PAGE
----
- The 50 percent increase in CFIUS notices during 2014 was driven by other countries, led by the United Kingdom, whose filings tripled in 2014 to 21. Other countries contributing to the increase in 2014 included Australia, Canada, Germany, Israel, the Netherlands, Singapore, South Korea and Switzerland (61 total filings in 2014, versus 25 in 2013).
Cautionary Note: Rejection of a CFIUS Notice Highlights Need for Transparency
In this year’s annual report, CFIUS included an unprecedented statement that one notice filed during 2014 “was rejected during the review or investigation.” CFIUS is authorized to reject notices after the formal review process has started if (i) there is a material change in the transaction, (ii) CFIUS obtains information that contradicts material information provided by the parties, (iii) if the parties do not provide timely responses to follow-up questions from CFIUS, or (iv) if one of the parties is unwilling to certify the accuracy of all information submitted during the course of the CFIUS process.2 Rejection of a CFIUS notice for any of these reasons can be tantamount to blocking the transaction if CFIUS approval is a closing condition.
CFIUS’s decision to report a rejected notice likely means that one of the parties to a transaction included a material misstatement or omission in the notice or was unwilling to respond to a request for supplemental information.3 If a notice was rejected because a transaction changed, CFIUS also would likely have reported (as it does for withdrawn notices) that a new notice had been filed for the revised transaction. In addition, it is highly improbable that a party, after providing its initial certification and then completing a 30-to-75-day CFIUS process, would decline to provide a final certification.
The report that CFIUS rejected a notice in 2014 serves as a warning to parties that transparency is a critical element for success in the CFIUS process. CFIUS has access to a wide range of sources, including classified intelligence, with which information submitted by the parties can be verified. Failure to provide complete and accurate information in the CFIUS notice and in response to CFIUS’s questions can undermine confidence in a party’s trustworthiness and potentially reduce CFIUS’s willingness to clear a transaction, even with mitigation. Moreover, allowing a discrepancy to remain unresolved can substantially reduce a party’s prospects in future CFIUS reviews.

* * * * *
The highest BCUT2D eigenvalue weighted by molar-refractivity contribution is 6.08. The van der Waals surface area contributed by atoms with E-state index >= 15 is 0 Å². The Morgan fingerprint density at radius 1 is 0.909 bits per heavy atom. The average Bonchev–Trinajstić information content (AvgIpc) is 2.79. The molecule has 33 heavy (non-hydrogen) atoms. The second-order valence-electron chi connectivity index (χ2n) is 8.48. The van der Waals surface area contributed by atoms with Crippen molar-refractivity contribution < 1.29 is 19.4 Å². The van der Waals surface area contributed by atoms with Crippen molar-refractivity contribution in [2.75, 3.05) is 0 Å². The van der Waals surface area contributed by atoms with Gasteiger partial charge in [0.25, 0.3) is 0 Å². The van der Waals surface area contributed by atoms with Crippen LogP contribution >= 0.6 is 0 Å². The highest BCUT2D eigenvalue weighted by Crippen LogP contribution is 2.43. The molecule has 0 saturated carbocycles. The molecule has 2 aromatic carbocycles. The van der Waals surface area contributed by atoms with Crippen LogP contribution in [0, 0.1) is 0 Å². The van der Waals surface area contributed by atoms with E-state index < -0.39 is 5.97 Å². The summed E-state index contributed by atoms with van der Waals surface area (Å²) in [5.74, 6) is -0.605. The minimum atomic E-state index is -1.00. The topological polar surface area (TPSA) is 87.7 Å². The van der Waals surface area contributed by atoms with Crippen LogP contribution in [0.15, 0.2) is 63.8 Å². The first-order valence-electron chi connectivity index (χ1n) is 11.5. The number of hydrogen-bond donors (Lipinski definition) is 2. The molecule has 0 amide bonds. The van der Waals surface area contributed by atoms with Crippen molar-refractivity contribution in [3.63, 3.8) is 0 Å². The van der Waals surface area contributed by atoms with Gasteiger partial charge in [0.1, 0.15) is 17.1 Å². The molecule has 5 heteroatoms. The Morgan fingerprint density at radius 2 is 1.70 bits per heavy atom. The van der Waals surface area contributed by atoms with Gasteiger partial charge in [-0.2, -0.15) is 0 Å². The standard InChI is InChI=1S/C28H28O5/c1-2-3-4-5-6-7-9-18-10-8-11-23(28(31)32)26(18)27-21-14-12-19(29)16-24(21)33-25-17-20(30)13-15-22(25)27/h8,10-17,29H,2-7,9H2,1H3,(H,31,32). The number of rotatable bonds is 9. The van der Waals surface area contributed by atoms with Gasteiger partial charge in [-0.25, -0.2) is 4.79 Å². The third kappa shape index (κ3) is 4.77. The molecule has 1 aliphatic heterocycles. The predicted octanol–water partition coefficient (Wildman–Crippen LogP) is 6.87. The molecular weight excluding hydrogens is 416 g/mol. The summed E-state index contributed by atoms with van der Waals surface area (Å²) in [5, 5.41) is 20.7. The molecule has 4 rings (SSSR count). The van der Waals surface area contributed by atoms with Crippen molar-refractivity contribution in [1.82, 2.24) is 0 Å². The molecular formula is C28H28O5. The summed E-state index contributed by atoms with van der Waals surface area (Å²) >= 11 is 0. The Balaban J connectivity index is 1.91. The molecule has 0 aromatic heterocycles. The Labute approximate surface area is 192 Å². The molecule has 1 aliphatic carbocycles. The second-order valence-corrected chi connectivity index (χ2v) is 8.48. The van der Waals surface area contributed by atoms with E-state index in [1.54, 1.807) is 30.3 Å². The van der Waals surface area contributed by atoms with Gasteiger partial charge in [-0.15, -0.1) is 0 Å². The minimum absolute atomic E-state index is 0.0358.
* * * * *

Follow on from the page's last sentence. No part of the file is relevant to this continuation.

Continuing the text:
Coordinated Strategy to Acquire US Critical Technology Companies
A required component of CFIUS’s annual report to Congress is an evaluation of whether there is a coordinated strategy by one or more foreign countries or companies to acquire U.S. companies involved in research, development or production in “critical technologies for which the United States is a leading producer.” This determination relies on analysis of a set of transactions principally involving export-controlled technologies; these transactions are often, but not always, reviewed as part of the normal CFIUS process.
Based on analysis of the transaction list for 2014, the USIC repeated its finding from 2013: It “believes there may be an effort among foreign governments or companies” to acquire U.S. critical technology companies. The USIC reached this conclusion, which is relatively noncommittal, despite the issuance in June 2014 of China’s Guidelines to Promote National Integrated Circuit Technology Development and the establishment in 2014 of sizable Chinese national and provincial government investment funds focused on the semiconductor industry.
In 2014, the Semiconductor and Other Electronic Manufacturing sector was the subject of more CFIUS reviews (12 notices, or 8 percent) than any other industrial sector,4 and as discussed above, China was the leading source of CFIUS filings. Evidently, the Chinese transactions reviewed by CFIUS in 2014 did not involve “critical” (i.e., export-controlled) semiconductor technologies or were not deemed to be a clear result of 2014’s initiatives by the Chinese government.
Based on our experience, including our work on a number of semiconductor transactions that were completed or proposed in 2015, we would not be surprised to see a more definitive conclusion in next year’s annual report to Congress. We must stress, however, that findings with regard to a coordinated strategy do not affect CFIUS’s assessment of the national security risks associated with individual transactions.
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Continuing attention to these and other issues relating to CFIUS, along with thorough due diligence, advance planning and a proactive approach to the CFIUS process, will remain vital to the success of cross-border investments targeting U.S. businesses.